Table of Contents
- 18.1 Group Replication Background
- 18.2 Getting Started
- 18.3 Requirements and Limitations
- 18.4 Monitoring Group Replication
- 18.5 Group Replication Operations
- 18.6 Group Replication Security
- 18.7 Group Replication Performance
- 18.8 Upgrading Group Replication
- 18.9 Group Replication System Variables
- 18.10 Frequently Asked Questions
This chapter explains MySQL Group Replication and how to install, configure and monitor groups. MySQL Group Replication enables you to create elastic, highly-available, fault-tolerant replication topologies.
Groups can operate in a single-primary mode with automatic primary election, where only one server accepts updates at a time. Alternatively, groups can be deployed in multi-primary mode, where all servers can accept updates, even if they are issued concurrently.
There is a built-in group membership service that keeps the view of the group consistent and available for all servers at any given point in time. Servers can leave and join the group and the view is updated accordingly. Sometimes servers can leave the group unexpectedly, in which case the failure detection mechanism detects this and notifies the group that the view has changed. This is all automatic.
Group Replication guarantees that the database service is continuously available. However, it is important to understand that if one of the group members becomes unavailable, the clients connected to that group member must be redirected, or failed over, to a different server in the group, using a connector, load balancer, router, or some form of middleware. Group Replication does not have an inbuilt method to do this. For example, see MySQL Router 8.0.
Group Replication is provided as a plugin to MySQL Server. You can follow the instructions in this chapter to configure the plugin on each of the server instances that you want in the group, start up the group, and monitor and administer the group. An alternative way to deploy a group of MySQL server instances is by using InnoDB Cluster.
To deploy multiple instances of MySQL, you can use InnoDB Cluster which enables you to easily administer a group of MySQL server instances in MySQL Shell. InnoDB Cluster wraps MySQL Group Replication in a programmatic environment that enables you easily deploy a cluster of MySQL instances to achieve high availability. In addition, InnoDB Cluster interfaces seamlessly with MySQL Router, which enables your applications to connect to the cluster without writing your own failover process. For similar use cases that do not require high availability, however, you can use InnoDB ReplicaSet. Installation instructions for MySQL Shell can be found here.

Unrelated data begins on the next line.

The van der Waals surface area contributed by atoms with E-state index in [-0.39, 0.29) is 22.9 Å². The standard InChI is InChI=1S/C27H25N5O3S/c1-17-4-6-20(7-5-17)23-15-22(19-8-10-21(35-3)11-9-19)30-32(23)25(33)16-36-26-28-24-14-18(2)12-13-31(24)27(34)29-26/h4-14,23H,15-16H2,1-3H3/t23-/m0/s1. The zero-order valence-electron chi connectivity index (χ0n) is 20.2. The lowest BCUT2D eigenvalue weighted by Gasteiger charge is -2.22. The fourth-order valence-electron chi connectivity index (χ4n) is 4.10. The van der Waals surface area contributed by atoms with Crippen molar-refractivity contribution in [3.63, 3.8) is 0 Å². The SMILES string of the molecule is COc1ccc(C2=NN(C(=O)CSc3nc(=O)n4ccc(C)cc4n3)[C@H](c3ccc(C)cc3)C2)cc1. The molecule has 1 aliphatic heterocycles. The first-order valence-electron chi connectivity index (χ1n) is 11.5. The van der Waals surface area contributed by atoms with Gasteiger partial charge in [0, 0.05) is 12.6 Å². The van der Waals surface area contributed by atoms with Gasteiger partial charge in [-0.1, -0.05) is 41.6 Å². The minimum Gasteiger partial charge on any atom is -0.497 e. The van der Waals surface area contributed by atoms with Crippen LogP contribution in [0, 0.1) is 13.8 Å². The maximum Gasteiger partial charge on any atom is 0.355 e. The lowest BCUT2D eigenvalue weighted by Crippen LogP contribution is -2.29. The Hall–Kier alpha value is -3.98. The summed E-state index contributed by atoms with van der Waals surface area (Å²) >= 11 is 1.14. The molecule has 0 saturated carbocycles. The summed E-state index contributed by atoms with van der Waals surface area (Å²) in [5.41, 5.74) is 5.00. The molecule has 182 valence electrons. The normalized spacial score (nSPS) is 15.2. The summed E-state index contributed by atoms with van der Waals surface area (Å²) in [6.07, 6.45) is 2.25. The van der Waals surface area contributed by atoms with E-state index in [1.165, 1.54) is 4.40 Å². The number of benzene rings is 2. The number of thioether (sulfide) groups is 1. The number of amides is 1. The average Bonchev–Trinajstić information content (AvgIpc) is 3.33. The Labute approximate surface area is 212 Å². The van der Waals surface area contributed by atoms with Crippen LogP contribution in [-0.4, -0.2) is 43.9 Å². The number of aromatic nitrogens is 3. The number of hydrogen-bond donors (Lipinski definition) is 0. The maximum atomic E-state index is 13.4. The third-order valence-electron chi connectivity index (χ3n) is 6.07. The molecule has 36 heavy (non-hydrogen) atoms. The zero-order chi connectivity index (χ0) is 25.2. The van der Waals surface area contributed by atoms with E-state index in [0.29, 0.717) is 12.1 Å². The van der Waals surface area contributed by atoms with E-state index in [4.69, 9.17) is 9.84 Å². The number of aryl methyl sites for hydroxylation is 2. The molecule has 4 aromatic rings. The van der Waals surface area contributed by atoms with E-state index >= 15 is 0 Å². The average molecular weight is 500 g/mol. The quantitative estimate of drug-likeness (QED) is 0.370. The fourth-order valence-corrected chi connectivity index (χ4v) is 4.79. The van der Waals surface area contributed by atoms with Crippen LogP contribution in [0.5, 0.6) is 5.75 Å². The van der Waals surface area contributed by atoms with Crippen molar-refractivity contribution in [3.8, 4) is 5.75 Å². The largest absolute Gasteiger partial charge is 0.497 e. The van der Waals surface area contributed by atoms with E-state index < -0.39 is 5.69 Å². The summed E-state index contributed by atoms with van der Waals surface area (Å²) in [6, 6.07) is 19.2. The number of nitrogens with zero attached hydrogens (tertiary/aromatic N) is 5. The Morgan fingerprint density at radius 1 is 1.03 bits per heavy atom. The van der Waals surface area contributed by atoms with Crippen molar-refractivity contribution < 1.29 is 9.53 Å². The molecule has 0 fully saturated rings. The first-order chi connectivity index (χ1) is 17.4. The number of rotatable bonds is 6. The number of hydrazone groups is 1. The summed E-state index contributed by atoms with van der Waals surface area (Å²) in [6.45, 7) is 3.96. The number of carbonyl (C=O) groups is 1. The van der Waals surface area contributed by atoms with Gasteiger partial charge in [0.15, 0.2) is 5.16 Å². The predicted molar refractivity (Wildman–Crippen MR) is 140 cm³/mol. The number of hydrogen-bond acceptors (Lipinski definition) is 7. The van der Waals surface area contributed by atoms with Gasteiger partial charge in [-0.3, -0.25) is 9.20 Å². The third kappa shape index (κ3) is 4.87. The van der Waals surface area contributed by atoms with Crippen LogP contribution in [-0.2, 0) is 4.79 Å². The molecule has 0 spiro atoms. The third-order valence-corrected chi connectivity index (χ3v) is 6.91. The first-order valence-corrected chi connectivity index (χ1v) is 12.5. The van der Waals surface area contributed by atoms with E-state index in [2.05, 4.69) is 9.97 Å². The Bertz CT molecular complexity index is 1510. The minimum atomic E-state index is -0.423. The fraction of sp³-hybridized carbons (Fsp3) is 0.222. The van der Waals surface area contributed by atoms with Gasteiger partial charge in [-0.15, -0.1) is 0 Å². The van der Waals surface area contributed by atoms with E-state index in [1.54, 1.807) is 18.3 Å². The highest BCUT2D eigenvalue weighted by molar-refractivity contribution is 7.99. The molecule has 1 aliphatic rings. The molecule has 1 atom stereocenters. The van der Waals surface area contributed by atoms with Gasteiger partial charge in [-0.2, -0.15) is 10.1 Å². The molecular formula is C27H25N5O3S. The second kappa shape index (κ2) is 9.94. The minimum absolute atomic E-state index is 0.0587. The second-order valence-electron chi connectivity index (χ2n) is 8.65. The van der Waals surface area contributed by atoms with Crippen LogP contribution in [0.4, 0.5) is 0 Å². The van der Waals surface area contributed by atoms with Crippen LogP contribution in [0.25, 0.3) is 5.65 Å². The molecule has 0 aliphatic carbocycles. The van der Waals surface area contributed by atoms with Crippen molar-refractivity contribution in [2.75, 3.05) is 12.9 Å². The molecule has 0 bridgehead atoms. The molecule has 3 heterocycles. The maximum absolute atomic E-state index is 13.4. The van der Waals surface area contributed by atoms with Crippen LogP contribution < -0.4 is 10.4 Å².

The chapter is structured as follows:
Section 18.1, “Group Replication Background” provides an introduction to groups and how Group Replication works.
Section 18.2, “Getting Started” explains how to configure multiple MySQL Server instances to create a group.
Section 18.3, “Requirements and Limitations” explains architecture and setup requirements and limitations for Group Replication.
Section 18.4, “Monitoring Group Replication” explains how to monitor a group.
Section 18.5, “Group Replication Operations” explains how to work with a group.
Section 18.6, “Group Replication Security” explains how to secure a group.
Section 18.7, “Group Replication Performance” explains how to fine tune performance for a group.
Section 18.8, “Upgrading Group Replication” explains how to upgrade a group.
Section 18.9, “Group Replication System Variables” is a reference for the system variables specific to Group Replication.
Section 18.10, “Frequently Asked Questions” provides answers to some technical questions about deploying and operating Group Replication.